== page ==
Climate Change Driving Surge in ‘Day-Night Hot Extremes’ in Northern Hemisphere
By Daisy Dunne
Deadly "day-night hot extremes" are increasing across the northern hemisphere due to climate change, a new study finds.
And the number of people exposed to such events, also known as "compound hot extremes," is likely to increase "several-fold" as temperatures continue to climb in the coming decades, the study authors tell Carbon Brief.
If global temperatures reach 2 C — the upper limit set by countries in the Paris agreement — the frequency of compound hot extremes could more than double across the northern hemisphere, when compared to 2012, the research finds.
However, if greenhouse gas emissions are not curbed, compound hot extremes could become eight times more frequent by the end of the century.
The study sets out "clear evidence" that human-caused climate change is leaving its mark on extreme heat events, another scientist tells Carbon Brief.
Day and Night
The new study, published in Nature Communications, looks specifically at "compound hot extremes" — a 24-hour period in summer where hot daytime temperatures are followed by similar nightime temperatures. (Temperatures are considered "hot" if they are in the top 10% of temperatures experienced by a region from 1960-2012.)
These kinds of events pose a particularly high danger to human health, explain study authors Dr Yang Chen, a climate extremes scientist from the Chinese Academy of Meteorological Sciences, and Dr Jun Wang, a climate and meteorological scientist from the Institute of Atmospheric Physics in China. In a joint interview, they tell Carbon Brief:
Simply put, compound hot extremes deprive humans of the valuable chance of relief, which could have been provided by the 'cooling-off' effects of a nighttime low.
Such conditions occurred during the 2003 summer heatwave in Europe, which saw 70,000 deaths across 16 countries, the authors say. Another example is the 1995 Chicago heatwave, which led to more than 700 heat-related deaths in just five days.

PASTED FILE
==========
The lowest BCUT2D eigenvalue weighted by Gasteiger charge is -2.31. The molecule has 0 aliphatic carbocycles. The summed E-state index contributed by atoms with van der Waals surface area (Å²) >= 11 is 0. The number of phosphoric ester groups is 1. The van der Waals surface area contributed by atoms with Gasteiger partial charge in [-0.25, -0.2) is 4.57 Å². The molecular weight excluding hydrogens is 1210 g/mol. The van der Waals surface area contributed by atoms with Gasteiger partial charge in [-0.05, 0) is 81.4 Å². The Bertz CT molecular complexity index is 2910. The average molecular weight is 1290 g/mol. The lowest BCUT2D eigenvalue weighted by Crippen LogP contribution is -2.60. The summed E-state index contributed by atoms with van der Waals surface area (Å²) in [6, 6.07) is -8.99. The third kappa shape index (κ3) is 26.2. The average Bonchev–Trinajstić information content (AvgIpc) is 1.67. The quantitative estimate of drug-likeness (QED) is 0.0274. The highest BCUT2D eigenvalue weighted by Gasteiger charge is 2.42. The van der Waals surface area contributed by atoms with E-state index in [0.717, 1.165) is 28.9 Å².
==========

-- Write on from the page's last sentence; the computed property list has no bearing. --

The study is the first to present "a complete storyline on compound hot extremes" — investigating how they have changed, the role of climate change in this and how they might increase in the future, the authors say.
The results show that compound hot extremes "are significantly increasing and will continue to increase in frequency and intensity" across the northern hemisphere, say Chen and Wang:
These increases in heat hazards will translate into several-fold increases in population exposure to them. The rise of anthropogenic emission of greenhouse gas emissions is to blame for these increases.
For the first part of their study, the authors analysed the "fingerprint" of human-caused climate change on compound hot extremes to date. To do this, they conducted an "attribution" analysis.
This involves using climate models to produce two sets of simulations: one including all the factors that affect the climate, including human-caused greenhouse gas emissions, volcanic eruptions and solar variability, and one including all of these factors except for greenhouse gas emissions.
The researchers then compared the frequency and intensity of compound hot extremes in both of these scenarios.
They found that only the scenario including human-caused greenhouse gas emissions could closely reproduce the pattern of compound hot extremes observed from 1960 to 2012. In their research paper, the authors write:
We find that the summer-mean warming over 1960-2012 largely dictates the past increases in frequency and intensity of compound hot extremes during that period in both observations and simulations.
The maps below show observed changes in summertime compound hot extreme frequency (left) and intensity (right) across the northern hemisphere from 1960-2012.
The left-hand map shows changes in the number of compound hot extreme days per decade (yellow to red for increases; light to dark blue for decreases), while the right-hand map shows changes in the average temperature of compound hot extremes per decade (same color scale).
Contributions from changing temperature mean and variability. Wang et al. (2020)